For a deeply depressing read on a (in London wet) Tuesday evening, you could do worse than read the report just published into the series of events known as ‘Operation Jasmine,’ – a lengthy and complex investigation by Gwent Police concerning 63 deaths which were a cause for concern in private care homes and nursing homes for older people in south east Wales, but which led to no judgments or legal resolution. The Executive Summary outlines a series of lessons, the first, and perhaps most depressingly obvious being that scandals fix nothing permanently. It is also entirely clear that “private interest pursued at the expense of others has a long history, however the public interest cannot be subordinate to the short term personal gains or even the criminality of a minority of directors of care homes.” As Margaret Flynn notes:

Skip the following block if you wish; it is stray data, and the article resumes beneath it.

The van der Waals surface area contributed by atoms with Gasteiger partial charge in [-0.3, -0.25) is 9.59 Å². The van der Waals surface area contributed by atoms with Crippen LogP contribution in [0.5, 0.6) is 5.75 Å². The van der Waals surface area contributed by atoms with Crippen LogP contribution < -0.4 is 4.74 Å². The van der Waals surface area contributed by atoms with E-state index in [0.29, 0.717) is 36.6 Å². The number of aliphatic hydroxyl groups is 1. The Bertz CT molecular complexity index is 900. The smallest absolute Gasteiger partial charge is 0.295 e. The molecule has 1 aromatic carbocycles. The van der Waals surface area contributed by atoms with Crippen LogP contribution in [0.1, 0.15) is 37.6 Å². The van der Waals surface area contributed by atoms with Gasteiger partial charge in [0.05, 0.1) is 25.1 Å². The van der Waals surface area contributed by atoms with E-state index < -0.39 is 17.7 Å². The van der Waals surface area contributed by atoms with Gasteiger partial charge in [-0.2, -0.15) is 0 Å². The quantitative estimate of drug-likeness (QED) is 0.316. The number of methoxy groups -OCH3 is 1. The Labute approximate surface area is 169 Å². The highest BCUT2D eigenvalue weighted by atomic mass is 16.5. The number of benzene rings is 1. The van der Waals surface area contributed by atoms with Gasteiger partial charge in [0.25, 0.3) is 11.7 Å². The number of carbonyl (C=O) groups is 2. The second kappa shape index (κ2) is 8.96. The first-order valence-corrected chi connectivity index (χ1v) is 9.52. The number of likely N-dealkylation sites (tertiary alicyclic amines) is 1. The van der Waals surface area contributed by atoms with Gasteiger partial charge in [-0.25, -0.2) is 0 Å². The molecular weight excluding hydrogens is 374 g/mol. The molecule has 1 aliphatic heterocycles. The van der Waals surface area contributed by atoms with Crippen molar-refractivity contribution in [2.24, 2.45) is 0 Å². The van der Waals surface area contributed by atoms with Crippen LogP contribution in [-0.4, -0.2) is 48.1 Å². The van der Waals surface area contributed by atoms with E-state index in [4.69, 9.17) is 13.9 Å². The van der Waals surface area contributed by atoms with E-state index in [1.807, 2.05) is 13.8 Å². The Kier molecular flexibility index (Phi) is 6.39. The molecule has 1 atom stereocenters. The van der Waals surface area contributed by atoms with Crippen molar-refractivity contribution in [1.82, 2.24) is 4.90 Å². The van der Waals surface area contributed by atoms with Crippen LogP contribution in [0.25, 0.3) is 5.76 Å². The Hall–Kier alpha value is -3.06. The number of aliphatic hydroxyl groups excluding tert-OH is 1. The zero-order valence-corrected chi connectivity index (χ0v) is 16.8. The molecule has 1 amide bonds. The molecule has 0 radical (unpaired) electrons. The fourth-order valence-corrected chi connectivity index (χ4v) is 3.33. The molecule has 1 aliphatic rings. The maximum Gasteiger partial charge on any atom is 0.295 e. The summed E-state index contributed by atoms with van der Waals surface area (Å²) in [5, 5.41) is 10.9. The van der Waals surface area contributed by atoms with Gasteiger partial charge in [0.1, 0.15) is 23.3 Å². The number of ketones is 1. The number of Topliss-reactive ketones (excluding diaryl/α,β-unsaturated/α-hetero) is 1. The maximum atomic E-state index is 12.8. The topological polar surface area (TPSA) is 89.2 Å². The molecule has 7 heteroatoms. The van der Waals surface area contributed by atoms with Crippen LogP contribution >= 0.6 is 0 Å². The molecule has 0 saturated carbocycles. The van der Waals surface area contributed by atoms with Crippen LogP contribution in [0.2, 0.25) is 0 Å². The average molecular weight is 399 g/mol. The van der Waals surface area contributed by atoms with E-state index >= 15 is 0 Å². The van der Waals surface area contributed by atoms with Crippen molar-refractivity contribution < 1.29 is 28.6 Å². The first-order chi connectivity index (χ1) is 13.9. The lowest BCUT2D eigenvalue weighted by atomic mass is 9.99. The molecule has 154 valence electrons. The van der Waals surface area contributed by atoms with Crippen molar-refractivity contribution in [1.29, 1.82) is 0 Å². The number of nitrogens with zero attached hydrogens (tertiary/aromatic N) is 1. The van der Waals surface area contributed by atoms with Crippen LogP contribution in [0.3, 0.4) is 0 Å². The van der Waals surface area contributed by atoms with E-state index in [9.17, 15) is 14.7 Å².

The external scrutiny of the care and support of older people by commissioners, care managers and regulators should be matched by ensuring that companies in this sector open their boards to independent scrutiny. A lasting achievement of Operation Jasmine has to be a readiness to adopt a long term view. Companies which have demonstrably failed older people should be allowed to fail and their directors should be disqualified. They have depleted public trust. The needs of frail older people cannot be subordinate to those financially sophisticated businesses and/or powerful directors; if that situation should prevail we will remain in search of accountability indefinitely.